A little while back I did an email interview with Ray Wang from iThome Weekly, in Taiwan. It’s a little piece about DevOps getting more and more into the enterprise. To read the Google, robot translation, it looks like I did some things “single-handedly,” where in fact I was one of many hands.
As always, here’s the original email exchange we had:
Q. You mention about software-defined business in your article, can you tell more details about what is software-defined business? Why CEO have to think about the software-defined business？ Why DevOps is so important for software defined business?
“Software defined businesses” are companies that are using custom written software to dramatically change and enhance how they run their business. Uber is a good example. Instead of just being a taxi or car service, they use software they wrote to change how their business runs: calling and paying for a taxi on your sell phone is much different than hailing a cab and paying in cash. Insurance and banking companies that are moving more and more of their daily business and interaction with customers to run over mobile apps and other custom written applications are another good example; we see this happening at Pivotal customers lie Allstate, Humana, and banks that use Pivotal Cloud Foundry.
Q: What’s your definition of DevOps? Does DevOps equal to Continuous Delivery?
Which definition of DevOps you don’t like most and why?
In general, I think of DevOps as the process and “culture” you wrap around continuous delivery to get the full effect of CD. I tend to speak about them interchangeably at this point; I suppose you don’t need DevOps to get the full benefits of continuous delivery, but they seem to go together well (you could always have just a jelly or just a peanut butter sandwich, but they seem to show up together a lot). CD is always looking to automate as much as possible, delivery to production frequently, and use the feedback loop this rapid cycle gives you (you an observe what your users does each week or day instead of each six months) which are many of the things DevOps seeks to enable as well.
It’s easy to get caught up in DevOps conversations that spend all of them time talking about “culture” and the need to change. I’m interested in that, but I always want to hear about actual, tactical things companies can do to get the benefits of DevOps. We all know how businesses use IT needs to change to be better, and that it’s hard to do so. I want to make sure the overall community is giving advice that’s helpful and, dare I say it, “actionable.”
Q: Should companies have to implement agile development before implement DevOps? Why?
It certainly helps to know what agile development is as a school of thought and to have done some form of agile to trust that way of thinking. If you’ve never done agile before, it just becomes part of trying to do DevOps. It’s certainly hard to think of being successful at DevOps without also doing agile software development.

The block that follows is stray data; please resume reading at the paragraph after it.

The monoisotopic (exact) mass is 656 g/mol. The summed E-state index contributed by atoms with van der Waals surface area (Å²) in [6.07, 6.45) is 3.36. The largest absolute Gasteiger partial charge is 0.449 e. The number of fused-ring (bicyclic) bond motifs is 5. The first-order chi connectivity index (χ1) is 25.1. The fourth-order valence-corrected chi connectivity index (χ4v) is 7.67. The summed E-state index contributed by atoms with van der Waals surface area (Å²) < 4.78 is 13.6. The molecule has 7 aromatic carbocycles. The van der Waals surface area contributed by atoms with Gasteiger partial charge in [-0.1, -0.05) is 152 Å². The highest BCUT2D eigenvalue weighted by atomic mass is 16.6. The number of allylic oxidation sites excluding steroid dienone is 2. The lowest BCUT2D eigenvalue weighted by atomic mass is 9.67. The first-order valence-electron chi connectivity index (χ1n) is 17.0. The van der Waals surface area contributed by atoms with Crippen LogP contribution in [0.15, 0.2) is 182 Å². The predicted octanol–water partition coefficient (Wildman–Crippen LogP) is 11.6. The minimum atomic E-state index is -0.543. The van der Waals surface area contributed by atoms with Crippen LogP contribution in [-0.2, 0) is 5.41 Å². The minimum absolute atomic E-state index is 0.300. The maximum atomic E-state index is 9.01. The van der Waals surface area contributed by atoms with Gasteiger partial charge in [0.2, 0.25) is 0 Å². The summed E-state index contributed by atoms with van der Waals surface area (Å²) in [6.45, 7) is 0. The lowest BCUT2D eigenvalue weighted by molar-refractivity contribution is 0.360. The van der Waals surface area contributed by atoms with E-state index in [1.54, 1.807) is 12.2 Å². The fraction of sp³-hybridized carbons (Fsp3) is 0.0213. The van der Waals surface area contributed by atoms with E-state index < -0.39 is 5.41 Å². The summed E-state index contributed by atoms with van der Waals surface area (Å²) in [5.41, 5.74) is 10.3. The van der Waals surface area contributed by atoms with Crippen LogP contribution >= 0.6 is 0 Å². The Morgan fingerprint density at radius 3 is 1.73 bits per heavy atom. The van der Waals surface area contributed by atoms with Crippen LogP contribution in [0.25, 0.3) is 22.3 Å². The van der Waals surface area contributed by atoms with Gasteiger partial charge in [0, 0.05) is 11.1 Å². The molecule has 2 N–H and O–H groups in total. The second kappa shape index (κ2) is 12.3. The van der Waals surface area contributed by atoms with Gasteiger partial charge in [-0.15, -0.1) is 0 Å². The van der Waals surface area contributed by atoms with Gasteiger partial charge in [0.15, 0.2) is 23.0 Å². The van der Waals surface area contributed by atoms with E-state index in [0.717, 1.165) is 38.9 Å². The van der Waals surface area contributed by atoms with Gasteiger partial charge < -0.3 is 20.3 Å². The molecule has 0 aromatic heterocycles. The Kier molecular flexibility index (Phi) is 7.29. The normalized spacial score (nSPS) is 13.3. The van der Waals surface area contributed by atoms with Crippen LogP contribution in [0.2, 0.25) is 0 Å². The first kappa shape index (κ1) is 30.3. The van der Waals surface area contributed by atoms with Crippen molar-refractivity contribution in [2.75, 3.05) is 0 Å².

Q: If CIO want to tell his CEO boss about what’s the value for non-technology companies , what’s your suggestion?
Time to market is the main, measurable, benefit. What that means, to me, is that software is being given to customers more frequently. New features and fixes come out weekly instead of once every 6 to 12 months. The business (the CEO) has to figure out what to do with time to market. If you can put a new features in production each week, how will that help the business? In the consumer space (where much of this mentality comes from) you can add more and more features to out-compete competitors. In the business space, the actual business has to change and evolve at a fast pace to fully take advantage of time to market. All that said, I don’t think any CEO is satisfied with the pace of change in IT. They’d all like it to move not just “faster,” but to get more meaningful features in production more often. Humana provides an interesting example: because they had been honing their software delivery process they were able to launch an Apple Watch app in just five weeks. That timeline is pretty amazing for most enterprise IT projects, let along being in the App Store on the first day of the Apple Watch’s release.
Q: Gartner say 2016 will be the year of DevOps. Do you agree with that? why or why not?
Sure, but I think you’ll see the next 3 or so years be the year of DevOps. I don’t think there’s any one year in particular that will stand out. I don’t think there was “a year of Agile Software Development” in the 2000s, it just took over slowly. What important is for companies to understand what DevOps can help give them – faster time to market for their software-driven products and services – and figure out what they’d do with that new ability. “Doing DevOps” is not easy, so you really need to value the end result or you’ll likely loose interest in the transformation process and let it unhelpfully fizzle out.
And, check out the recording of the DevOpsDays Austin talk referenced in the article if you’re interested.